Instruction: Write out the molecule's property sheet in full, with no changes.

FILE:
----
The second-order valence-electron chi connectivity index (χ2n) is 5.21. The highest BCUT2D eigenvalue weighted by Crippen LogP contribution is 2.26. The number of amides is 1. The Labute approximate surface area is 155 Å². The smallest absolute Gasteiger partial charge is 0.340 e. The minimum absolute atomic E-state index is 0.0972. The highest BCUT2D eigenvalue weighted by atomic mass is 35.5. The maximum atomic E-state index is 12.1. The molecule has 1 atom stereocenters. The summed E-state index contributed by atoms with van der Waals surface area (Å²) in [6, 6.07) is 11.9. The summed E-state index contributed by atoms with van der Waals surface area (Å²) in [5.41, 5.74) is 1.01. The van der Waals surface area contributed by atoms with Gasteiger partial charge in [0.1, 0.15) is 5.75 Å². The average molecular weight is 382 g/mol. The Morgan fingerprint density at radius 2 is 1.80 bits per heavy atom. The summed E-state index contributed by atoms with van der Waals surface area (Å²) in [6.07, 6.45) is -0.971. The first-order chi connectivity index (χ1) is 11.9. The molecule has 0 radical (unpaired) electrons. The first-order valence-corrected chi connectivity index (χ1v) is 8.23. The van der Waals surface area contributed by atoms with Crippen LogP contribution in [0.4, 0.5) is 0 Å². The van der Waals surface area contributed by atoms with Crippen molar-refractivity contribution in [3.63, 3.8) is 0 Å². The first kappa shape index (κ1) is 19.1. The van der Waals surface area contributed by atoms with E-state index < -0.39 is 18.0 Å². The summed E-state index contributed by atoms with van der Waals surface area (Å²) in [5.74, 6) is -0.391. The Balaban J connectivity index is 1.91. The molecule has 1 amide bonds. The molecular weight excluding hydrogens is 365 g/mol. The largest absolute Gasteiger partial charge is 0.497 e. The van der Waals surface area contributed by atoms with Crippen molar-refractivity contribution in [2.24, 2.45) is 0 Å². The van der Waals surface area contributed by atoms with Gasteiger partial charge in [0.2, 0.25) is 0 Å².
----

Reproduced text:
The second-order valence-electron chi connectivity index (χ2n) is 5.21. The highest BCUT2D eigenvalue weighted by Crippen LogP contribution is 2.26. The number of amides is 1. The Labute approximate surface area is 155 Å². The smallest absolute Gasteiger partial charge is 0.340 e. The minimum absolute atomic E-state index is 0.0972. The highest BCUT2D eigenvalue weighted by atomic mass is 35.5. The maximum atomic E-state index is 12.1. The molecule has 1 atom stereocenters. The summed E-state index contributed by atoms with van der Waals surface area (Å²) in [6, 6.07) is 11.9. The summed E-state index contributed by atoms with van der Waals surface area (Å²) in [5.41, 5.74) is 1.01. The van der Waals surface area contributed by atoms with Gasteiger partial charge in [0.1, 0.15) is 5.75 Å². The average molecular weight is 382 g/mol. The Morgan fingerprint density at radius 2 is 1.80 bits per heavy atom. The summed E-state index contributed by atoms with van der Waals surface area (Å²) in [6.07, 6.45) is -0.971. The first-order chi connectivity index (χ1) is 11.9. The molecule has 0 radical (unpaired) electrons. The first-order valence-corrected chi connectivity index (χ1v) is 8.23. The van der Waals surface area contributed by atoms with Crippen LogP contribution in [0.4, 0.5) is 0 Å². The van der Waals surface area contributed by atoms with Crippen molar-refractivity contribution in [3.63, 3.8) is 0 Å². The first kappa shape index (κ1) is 19.1. The van der Waals surface area contributed by atoms with E-state index < -0.39 is 18.0 Å². The summed E-state index contributed by atoms with van der Waals surface area (Å²) in [5.74, 6) is -0.391. The Balaban J connectivity index is 1.91. The molecule has 1 amide bonds. The molecular weight excluding hydrogens is 365 g/mol. The largest absolute Gasteiger partial charge is 0.497 e. The van der Waals surface area contributed by atoms with Crippen molar-refractivity contribution in [2.24, 2.45) is 0 Å². The van der Waals surface area contributed by atoms with Gasteiger partial charge in [0.2, 0.25) is 0 Å².